When you first pick up the guitar, you’ll probably first learn how to tune it, then get a handle on picking; this is all basic stuff. The first thing of substance that you learn though will likely be some beginner guitar chords. I have an article on what those basic guitar chords are (linked in the last sentence), but I didn’t go into detail on how to read the guitar chord diagrams. There’s a short explanation, but nothing more in depth if you’re confused. So here I’ll go through how to read guitar chord diagrams. That way you can get started learning chords and then playing guitar!

What Is A Guitar Chord Diagram?

A chord diagram is a simple way of showing players how to play a given chord. You can represent any chord from a simple G chord in open position to an E7#9 played in 7th position.

As you learn guitar, you won’t need to look up the diagram for every new chord you want to play. You’ll be able to figure it out most chords on your own. But as you’re first learning, or for more complex chords, the diagram really comes in handy.

The Anatomy of A Guitar Chord Diagram

The chord diagram for a basic C chord on guitar.On the sample chord diagram show here, you’ll see what vaguely looks like a guitar fret board with some dots on it. Let’s start from the top and work our way down.

  • At the top is the name of the chord (in this case C).
  • The X indicates a string that isn’t played.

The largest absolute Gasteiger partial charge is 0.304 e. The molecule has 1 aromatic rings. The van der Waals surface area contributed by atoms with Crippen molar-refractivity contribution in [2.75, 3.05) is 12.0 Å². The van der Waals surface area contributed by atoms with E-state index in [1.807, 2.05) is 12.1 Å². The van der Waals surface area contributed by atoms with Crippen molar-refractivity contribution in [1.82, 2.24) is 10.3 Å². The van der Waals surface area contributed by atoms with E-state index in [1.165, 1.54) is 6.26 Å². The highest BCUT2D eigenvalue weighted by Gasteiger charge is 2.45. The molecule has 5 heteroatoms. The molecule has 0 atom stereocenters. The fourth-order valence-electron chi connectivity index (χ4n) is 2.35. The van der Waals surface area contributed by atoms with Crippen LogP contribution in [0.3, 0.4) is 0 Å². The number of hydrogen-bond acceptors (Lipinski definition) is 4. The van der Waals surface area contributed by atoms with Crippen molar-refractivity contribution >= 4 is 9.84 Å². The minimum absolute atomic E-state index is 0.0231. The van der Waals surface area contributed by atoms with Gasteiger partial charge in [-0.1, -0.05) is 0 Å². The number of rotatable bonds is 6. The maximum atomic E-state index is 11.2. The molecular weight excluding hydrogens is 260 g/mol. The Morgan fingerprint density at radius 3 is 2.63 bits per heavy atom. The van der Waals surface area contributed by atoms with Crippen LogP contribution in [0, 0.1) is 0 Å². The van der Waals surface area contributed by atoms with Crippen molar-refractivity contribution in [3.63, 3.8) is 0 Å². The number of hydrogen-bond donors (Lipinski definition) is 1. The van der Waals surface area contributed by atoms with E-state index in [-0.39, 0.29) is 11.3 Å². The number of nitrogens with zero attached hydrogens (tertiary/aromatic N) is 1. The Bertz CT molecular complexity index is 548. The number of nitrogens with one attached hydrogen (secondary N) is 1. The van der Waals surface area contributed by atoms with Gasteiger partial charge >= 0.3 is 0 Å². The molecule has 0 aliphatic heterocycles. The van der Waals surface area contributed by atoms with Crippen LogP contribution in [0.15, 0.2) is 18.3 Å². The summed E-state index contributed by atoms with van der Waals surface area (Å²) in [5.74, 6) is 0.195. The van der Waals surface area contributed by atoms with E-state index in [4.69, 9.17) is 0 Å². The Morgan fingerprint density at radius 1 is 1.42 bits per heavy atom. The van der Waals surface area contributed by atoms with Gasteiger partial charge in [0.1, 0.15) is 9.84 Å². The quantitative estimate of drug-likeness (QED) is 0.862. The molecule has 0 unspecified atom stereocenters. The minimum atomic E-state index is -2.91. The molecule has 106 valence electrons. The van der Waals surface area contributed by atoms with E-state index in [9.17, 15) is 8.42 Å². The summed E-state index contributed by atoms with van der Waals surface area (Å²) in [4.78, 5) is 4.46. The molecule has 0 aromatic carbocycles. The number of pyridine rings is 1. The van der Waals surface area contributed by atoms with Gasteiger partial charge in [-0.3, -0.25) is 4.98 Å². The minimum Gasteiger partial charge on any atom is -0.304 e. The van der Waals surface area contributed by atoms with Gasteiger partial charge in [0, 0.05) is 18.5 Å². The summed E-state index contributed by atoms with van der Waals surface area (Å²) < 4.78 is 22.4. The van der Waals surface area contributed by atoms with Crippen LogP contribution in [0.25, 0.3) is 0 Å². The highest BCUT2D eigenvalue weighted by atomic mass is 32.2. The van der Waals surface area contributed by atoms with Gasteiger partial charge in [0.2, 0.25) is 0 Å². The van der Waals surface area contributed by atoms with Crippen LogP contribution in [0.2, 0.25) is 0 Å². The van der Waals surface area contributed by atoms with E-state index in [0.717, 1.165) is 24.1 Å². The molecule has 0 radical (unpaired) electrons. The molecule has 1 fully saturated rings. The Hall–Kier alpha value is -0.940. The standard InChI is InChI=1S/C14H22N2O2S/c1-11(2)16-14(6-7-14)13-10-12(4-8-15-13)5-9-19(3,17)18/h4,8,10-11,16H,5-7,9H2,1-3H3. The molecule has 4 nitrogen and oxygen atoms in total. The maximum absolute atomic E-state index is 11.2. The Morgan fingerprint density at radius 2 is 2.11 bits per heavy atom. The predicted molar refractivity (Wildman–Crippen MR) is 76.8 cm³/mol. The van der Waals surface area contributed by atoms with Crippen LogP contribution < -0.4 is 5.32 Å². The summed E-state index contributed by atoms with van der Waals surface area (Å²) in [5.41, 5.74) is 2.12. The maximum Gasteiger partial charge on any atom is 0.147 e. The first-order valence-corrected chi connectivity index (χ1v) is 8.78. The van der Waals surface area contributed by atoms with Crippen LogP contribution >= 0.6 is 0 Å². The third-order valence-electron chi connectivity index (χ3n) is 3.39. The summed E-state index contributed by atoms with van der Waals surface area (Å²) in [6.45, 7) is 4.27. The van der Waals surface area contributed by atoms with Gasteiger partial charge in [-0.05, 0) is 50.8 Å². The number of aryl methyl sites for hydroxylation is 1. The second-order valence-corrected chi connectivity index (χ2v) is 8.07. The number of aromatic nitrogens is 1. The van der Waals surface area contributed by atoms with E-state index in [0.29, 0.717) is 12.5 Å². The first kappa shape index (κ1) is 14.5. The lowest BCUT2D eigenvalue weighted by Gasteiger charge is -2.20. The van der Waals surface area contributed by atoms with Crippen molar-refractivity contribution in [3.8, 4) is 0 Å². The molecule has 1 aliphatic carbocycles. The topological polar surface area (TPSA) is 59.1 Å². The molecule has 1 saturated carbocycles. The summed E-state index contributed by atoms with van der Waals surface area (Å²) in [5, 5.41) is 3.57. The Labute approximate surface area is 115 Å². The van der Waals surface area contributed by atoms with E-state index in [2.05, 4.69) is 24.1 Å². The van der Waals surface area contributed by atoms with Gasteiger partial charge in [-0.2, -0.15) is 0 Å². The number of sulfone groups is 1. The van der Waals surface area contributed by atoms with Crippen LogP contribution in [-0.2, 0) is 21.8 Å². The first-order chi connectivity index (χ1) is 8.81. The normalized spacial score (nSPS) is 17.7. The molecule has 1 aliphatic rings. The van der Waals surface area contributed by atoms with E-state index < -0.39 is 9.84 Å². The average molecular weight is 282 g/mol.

• The O’s indicate a string that’s played open (you don’t fret it).
  • The thicker horizontal line at the top represents the nut, with the other, thinner horizontal lines representing frets.
  • The vertical lines represent the guitar strings going from low (thickest string) to high (thinnest string) from left to right. We often refer to the thickest string (the low E in standard tuning) as the 6th string and the thinnest (the high E) as the 1st string.
  • The dots that are scattered on the diagram indicate where you should put your fingers to play the chord. So in this case, you should put a finger on the third fret of the 5th string, the second fret of the 4th string, and the first fret of the 2nd string. Strings 1 and 3 are open and the 6th string isn’t played.
  • The numbers within the dots indicate which finger you should use in that position. Your first finger is your index finger and your fourth finger is your pinky finger. So in the case of the example shown, your ring finger will be on the third fret of the 5th string.
  • Sometimes you’ll see letters at the bottom of the diagram (like you see here). These indicate what the string is; here we’re showing that it’s standard tuning. Sometimes these letters will indicate what note you’re playing rather than what the string is tuned to. You’ll figure it out with context.

Guitar Chord Diagrams For Positions Further Up The Neck

Guitar chord diagram for an A chord in 5th position.For guitar chord diagrams further up the neck, you’ll see something like the diagram shown here.

Notice how the diagram says “5fr” on the right. This indicates you’re playing the chord on the 5th fret.  Sometimes this will be represented in Roman Numerals as well.

The diagram show here is for a barre chord (sometimes just written bar chord), which will be discussed in a different lesson. Basically you’re just using your first finger to fret a bar across the fret board. The software I use to make these diagrams only supports that way, but you may see the bar only on the strings that are actually affected or an arrow. It will be clear from context.

And That’s It

That’s it. That’s guitar chord diagrams. They’re pretty simple, but now that you know, you can read them!

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